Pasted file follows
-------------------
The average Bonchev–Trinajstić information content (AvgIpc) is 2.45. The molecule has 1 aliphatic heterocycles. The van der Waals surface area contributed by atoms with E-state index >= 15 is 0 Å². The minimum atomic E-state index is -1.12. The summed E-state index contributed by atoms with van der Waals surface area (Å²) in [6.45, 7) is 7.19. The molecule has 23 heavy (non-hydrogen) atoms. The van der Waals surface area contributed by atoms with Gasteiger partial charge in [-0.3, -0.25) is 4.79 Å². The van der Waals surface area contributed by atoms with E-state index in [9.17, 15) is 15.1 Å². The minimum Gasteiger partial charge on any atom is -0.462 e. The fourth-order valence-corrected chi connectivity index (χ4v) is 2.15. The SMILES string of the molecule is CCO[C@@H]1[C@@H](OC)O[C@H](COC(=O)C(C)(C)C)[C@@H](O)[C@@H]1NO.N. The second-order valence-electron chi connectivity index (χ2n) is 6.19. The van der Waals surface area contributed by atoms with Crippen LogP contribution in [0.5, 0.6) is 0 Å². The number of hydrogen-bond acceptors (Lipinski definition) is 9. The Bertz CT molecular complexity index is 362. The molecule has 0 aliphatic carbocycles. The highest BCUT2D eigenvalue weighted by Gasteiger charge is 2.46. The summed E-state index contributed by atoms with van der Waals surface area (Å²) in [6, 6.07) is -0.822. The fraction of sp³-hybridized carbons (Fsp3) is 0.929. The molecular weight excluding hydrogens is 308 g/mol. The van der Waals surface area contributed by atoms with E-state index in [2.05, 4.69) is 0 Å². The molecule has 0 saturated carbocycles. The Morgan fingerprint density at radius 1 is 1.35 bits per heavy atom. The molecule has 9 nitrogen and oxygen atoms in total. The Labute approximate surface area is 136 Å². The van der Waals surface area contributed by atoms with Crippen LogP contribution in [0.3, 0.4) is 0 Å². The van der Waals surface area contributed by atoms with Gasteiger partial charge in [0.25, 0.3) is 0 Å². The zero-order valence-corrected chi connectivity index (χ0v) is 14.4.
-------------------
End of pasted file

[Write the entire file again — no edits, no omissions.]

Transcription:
The average Bonchev–Trinajstić information content (AvgIpc) is 2.45. The molecule has 1 aliphatic heterocycles. The van der Waals surface area contributed by atoms with E-state index >= 15 is 0 Å². The minimum atomic E-state index is -1.12. The summed E-state index contributed by atoms with van der Waals surface area (Å²) in [6.45, 7) is 7.19. The molecule has 23 heavy (non-hydrogen) atoms. The van der Waals surface area contributed by atoms with Gasteiger partial charge in [-0.3, -0.25) is 4.79 Å². The van der Waals surface area contributed by atoms with E-state index in [9.17, 15) is 15.1 Å². The minimum Gasteiger partial charge on any atom is -0.462 e. The fourth-order valence-corrected chi connectivity index (χ4v) is 2.15. The SMILES string of the molecule is CCO[C@@H]1[C@@H](OC)O[C@H](COC(=O)C(C)(C)C)[C@@H](O)[C@@H]1NO.N. The second-order valence-electron chi connectivity index (χ2n) is 6.19. The van der Waals surface area contributed by atoms with Crippen LogP contribution in [0.5, 0.6) is 0 Å². The number of hydrogen-bond acceptors (Lipinski definition) is 9. The Bertz CT molecular complexity index is 362. The molecule has 0 aliphatic carbocycles. The highest BCUT2D eigenvalue weighted by Gasteiger charge is 2.46. The summed E-state index contributed by atoms with van der Waals surface area (Å²) in [6, 6.07) is -0.822. The fraction of sp³-hybridized carbons (Fsp3) is 0.929. The molecular weight excluding hydrogens is 308 g/mol. The van der Waals surface area contributed by atoms with E-state index in [2.05, 4.69) is 0 Å². The molecule has 0 saturated carbocycles. The Morgan fingerprint density at radius 1 is 1.35 bits per heavy atom. The molecule has 9 nitrogen and oxygen atoms in total. The Labute approximate surface area is 136 Å². The van der Waals surface area contributed by atoms with Crippen LogP contribution in [0.3, 0.4) is 0 Å². The van der Waals surface area contributed by atoms with Gasteiger partial charge in [0.25, 0.3) is 0 Å². The zero-order valence-corrected chi connectivity index (χ0v) is 14.4.